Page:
When someone died during the Archaic and Classical periods in Greece, it was the responsibility of the women to perform the funeral ritual. The ritual was divided into three main parts: the prothesis (the laying out of the body), the ekphora (the procession to the place of interment), and the deposition of the remains. Evidence for these roles belonging to women can be found through the study of a phormiskos from the sixth century B.C.E. and a law from Solon in the sixth century B.C.E..
The Prothesis – Within 24 Hours of Death
The prothesis was the first rite in the funeral ritual and it was the period in which the body was prepared for burial. The corpse was first washed and dressed by the women of the household. Then it was anointed with oil, dressed in clean red or white robes, and placed on a bier.
Lamentations were performed during this step as can be seen on the phormiskos from the sixth century B.C.E. seen on the left. A phormiskos was a globular jug that would have contained the oil used to anoint the corpse. On this particular jug, the fragmented scene depicts a group of women surrounding a female corpse on a bier (funeral bed) and pulling on their hair. The action of women pulling on their hair is commonly referred to as being a symbol of mourning, along with tearing at their clothes and cheeks. According to the Greek written on the jug, the name of the deceased is known to be Myrrhine and the presence of her daughter amongst the mourners is noted.
Another type of lamentation performed during this period was the singing of dirges, particularly the goös, a lament that is improvised and sung by relatives or close friends of the dead person.
The Ekphora – Three Days After Death
The second rite in the funeral ritual, the ekphora, was the procession of the corpse through the streets to the grave. The corpse, being carried either in a hearse drawn by a horse or donkey or by pall bearers, was taken to its grave with the men heading the cortège and the women following behind them, performing lamentations.
The lamentations performed at this stage of the ritual were just like those performed during the prothesis, pulling on their hair, tearing at their clothes and cheeks, and singing dirges. The only difference was that they were now being performed in public instead of inside the home. Women performed the lamentations due to a perceived notion that they were more likely to express emotion than men and therefore they openly mourned for both themselves and the men.
The public lamentations in the processions were so extravagant that Solon, an Athenian statesman, established a funeral law in the sixth century B.C.E.. His law survives through Plutarch’s biography in book 21, chapter 4:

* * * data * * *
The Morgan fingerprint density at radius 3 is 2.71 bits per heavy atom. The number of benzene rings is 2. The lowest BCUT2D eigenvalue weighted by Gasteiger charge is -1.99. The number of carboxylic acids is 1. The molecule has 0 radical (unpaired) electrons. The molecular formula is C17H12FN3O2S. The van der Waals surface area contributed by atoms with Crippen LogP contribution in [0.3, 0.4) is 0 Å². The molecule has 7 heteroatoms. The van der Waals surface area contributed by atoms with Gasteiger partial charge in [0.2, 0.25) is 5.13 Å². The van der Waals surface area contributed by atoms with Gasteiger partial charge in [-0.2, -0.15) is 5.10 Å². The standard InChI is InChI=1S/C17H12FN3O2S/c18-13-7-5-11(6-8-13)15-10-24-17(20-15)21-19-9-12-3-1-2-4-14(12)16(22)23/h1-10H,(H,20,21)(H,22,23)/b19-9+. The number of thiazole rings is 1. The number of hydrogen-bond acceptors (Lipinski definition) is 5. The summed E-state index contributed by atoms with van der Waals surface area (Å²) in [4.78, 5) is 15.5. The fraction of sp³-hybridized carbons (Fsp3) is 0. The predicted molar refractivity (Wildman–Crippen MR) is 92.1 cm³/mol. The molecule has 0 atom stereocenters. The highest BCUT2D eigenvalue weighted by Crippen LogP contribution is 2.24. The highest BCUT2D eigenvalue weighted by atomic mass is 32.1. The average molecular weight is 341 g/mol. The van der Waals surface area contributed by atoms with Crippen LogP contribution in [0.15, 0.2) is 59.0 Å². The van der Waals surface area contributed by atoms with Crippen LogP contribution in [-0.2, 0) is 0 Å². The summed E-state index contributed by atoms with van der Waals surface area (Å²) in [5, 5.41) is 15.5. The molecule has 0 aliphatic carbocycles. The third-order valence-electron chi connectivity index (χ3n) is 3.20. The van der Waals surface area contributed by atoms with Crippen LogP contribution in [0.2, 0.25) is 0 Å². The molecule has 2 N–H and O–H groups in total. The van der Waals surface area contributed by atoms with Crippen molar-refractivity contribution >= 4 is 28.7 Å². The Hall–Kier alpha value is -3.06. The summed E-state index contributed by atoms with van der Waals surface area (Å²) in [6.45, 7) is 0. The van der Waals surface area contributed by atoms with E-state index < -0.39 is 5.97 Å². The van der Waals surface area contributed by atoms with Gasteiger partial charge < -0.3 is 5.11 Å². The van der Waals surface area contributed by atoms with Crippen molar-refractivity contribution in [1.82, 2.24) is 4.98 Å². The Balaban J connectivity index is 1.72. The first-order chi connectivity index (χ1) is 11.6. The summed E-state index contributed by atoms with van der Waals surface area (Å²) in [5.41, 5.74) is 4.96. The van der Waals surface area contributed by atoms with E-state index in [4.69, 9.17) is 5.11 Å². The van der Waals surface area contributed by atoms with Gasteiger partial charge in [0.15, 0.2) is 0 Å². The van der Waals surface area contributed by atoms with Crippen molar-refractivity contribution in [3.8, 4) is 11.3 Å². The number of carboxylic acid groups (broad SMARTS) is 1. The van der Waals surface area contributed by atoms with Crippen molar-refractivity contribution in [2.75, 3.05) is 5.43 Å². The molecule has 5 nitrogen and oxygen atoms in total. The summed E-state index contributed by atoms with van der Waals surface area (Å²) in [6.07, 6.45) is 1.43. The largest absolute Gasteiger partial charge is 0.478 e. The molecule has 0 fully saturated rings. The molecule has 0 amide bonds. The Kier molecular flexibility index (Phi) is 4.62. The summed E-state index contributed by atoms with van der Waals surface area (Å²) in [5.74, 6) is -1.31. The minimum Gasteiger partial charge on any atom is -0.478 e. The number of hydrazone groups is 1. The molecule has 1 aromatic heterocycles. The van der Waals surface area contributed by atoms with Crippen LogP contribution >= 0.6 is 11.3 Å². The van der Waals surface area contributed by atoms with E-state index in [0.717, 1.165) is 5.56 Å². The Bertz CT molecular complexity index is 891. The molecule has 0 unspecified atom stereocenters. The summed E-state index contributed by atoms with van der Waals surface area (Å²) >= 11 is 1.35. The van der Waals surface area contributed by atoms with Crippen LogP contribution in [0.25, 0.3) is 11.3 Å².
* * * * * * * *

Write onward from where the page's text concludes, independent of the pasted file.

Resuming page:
He also subjected the public appearances of the women, their mourning and their festivals, to a law which did away with disorder and licence. When they went out, they were not to wear more than three garments, they were not to carry more than an obol’s worth of food or drink, nor a pannier more than a cubit high, and they were not to travel about by night unless they rode in a wagon with a lamp to light their way. Laceration of the flesh by mourners, and the use of set lamentations, and the bewailing of any one at the funeral ceremonies of another, he forbade.
Still Day 3: The Deposition of the Corpse
The final stage of the funeral ritual was the deposition of the body into its grave. The Greeks appear to have deposed of their dead in two different ways: inhumation and cremation, with both being practised concurrently from the eighth century to the fourth century B.C.E.. Evidence suggests that after 700 B.C.E., the process of inhumation was common for infants and youths while adults were cremated within the grave itself. However by 550 B.C.E. and later, adults were once again inhumed in graves. As far as the ceremony itself is concerned, very little is known and what is known is that a priest was not required to be present at the burial, even in a personal capacity.
A Video to Summarise
This video depicts the funeral process in Archaic and Classical Greece. It also goes further into the upkeep of the tomb after the period of mourning is over.
- Citizen Bacchae: Women’s Ritual Practice in Ancient Greece by Barbara Goff
- The Greek Way of Death by Robert Garland
- Women in the Classical World by Fantham et. al.
- Morris, Ian. “Attitudes Toward Death in Archaic Greece.” Classical Antiquity, Vol. 8, No. 2, Oct., 1989, pp. 296-320.
- Hame, Kerri J. “Female Control of Funeral Rites in Greek Tragedy: Klytaimestra, Medea, and Antigone.” Classical Philology, Vol. 103, No. 1, January 2008, pp. 1-15.
- The phormiskos
*Note on the image of the phormiskos* – At the time of the publication of Women in the Classical World by Fantham et. al., the book stated the phormiskos to be in the Kerameikos Museum in Athens, Greece. The digital library at The University of Louisville verified the location by having the exact image archived with the information. http://digital.library.louisville.edu/cdm/singleitem/collection/vrc/id/995/rec/5
- Plutarch, Solon 21.4, Perrin 1914, modified